The year was 1993 and I was crossing before the Statue of Liberty on the Staten Island Ferry heading to work in Manhattan. Something wasn't quite right, and I soon noticed there was smoke coming from downtown. It was the first bombing of the World Trade Center, and I was about to disembark to a small nightmare (my office was across the street). Although the actual damage was minimal to the towers, entire companies went out of business as a result. Smoke and water damage combined poorly with backup tapes kept on-site (a huge no-no in the world of data protection). The idea was, "What could be safer than keeping our data here?"
Times have changed, and methods for backup and recovery have become much more advanced over the years, largely due to serious catastrophes that we have seen. But these destructive elements (both man-made and otherwise) have taught us that data recovery is the key to a company's survival. I had the privilege of carrying on a dialog with Norm R. Smith, a consulting engineer with Unisys, who drove the point home while expanding on the pros and cons of different approaches.
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InfoWorld: Norm, can you explain a bit more why data replication is such an important subject for enterprise admins to consider today?
Smith: Hurricane Katrina. A rolling power failure that encompassed the entire northeast United States. Flooding of the Red River in Fargo, N.D. Just a few of the natural disasters that can ruin an IT manager's day. These kinds of unexpected and unavoidable occurrences underscore the importance of having a disaster recovery strategy for a company’s IT infrastructure. And if that weren’t enough, there's the Sarbanes-Oxley Act contributing requirements for a disaster recovery plan. Yet the typical IT infrastructure is extensive, complicated, and already tuned to the job its doing. How do you approach disaster recovery without disrupting the very production workload you're looking to protect?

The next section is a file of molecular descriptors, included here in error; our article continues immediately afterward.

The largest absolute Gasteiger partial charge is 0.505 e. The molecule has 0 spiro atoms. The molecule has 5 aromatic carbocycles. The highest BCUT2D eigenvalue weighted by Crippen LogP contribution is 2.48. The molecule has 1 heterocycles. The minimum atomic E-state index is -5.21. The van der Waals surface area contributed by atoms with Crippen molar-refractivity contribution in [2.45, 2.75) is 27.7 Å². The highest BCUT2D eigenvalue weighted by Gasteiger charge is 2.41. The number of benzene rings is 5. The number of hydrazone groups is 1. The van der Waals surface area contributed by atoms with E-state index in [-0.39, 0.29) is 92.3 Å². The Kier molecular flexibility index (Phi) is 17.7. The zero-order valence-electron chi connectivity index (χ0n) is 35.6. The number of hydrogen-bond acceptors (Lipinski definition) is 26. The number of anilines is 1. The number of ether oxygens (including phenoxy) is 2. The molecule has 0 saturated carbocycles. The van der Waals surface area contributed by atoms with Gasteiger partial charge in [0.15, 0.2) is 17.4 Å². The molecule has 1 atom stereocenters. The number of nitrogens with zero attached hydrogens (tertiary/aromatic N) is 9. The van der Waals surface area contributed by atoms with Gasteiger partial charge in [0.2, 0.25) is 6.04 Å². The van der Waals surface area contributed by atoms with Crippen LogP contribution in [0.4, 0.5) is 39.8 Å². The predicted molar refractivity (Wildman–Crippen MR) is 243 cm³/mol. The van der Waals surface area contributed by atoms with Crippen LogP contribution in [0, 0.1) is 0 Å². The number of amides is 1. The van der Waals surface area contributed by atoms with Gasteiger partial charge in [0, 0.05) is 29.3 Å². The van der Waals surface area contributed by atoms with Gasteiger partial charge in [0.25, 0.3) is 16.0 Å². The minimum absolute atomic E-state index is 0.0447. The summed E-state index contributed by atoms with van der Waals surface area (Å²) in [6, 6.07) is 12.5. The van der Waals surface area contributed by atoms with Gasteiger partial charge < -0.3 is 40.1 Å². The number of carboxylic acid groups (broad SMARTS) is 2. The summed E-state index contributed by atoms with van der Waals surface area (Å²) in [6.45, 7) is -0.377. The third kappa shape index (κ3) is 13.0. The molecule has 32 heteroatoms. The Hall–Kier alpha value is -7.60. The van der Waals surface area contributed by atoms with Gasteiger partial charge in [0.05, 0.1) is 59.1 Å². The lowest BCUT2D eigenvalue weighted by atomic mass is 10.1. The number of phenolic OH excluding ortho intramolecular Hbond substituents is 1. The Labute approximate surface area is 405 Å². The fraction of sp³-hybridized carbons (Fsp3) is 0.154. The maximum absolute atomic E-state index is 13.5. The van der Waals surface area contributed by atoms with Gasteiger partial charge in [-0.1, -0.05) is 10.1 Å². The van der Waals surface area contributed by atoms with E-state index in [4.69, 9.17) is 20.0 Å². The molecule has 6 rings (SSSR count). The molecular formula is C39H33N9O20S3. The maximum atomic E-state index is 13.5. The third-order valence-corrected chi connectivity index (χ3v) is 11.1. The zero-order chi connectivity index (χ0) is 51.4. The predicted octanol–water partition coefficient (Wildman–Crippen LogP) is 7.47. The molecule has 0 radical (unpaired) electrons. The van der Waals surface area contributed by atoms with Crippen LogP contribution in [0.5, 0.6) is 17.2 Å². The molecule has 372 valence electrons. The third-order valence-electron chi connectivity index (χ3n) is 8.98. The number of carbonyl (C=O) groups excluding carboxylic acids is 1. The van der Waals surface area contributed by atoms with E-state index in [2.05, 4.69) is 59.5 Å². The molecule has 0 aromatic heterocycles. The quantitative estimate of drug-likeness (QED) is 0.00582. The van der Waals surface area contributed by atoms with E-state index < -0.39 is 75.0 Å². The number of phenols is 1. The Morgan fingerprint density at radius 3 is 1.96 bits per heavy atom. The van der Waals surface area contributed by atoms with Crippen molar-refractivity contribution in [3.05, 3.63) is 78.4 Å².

The core [purpose] of disaster recovery for an IT environment is protecting the data. Protecting the data involves making a copy, and keeping it beyond the reaches of a regional disaster. One typical technique is to shut down production on a slow weekend night, copy the data to tape, and store the tapes at another, distant location. That can work, but recovery in the case of an actual disaster is usually a matter of weeks, not minutes. Increasingly, IT infrastructures demand faster recovery, and that means keeping backup data online and keeping it up to date in near real time. There are two typical approaches to provide that capability.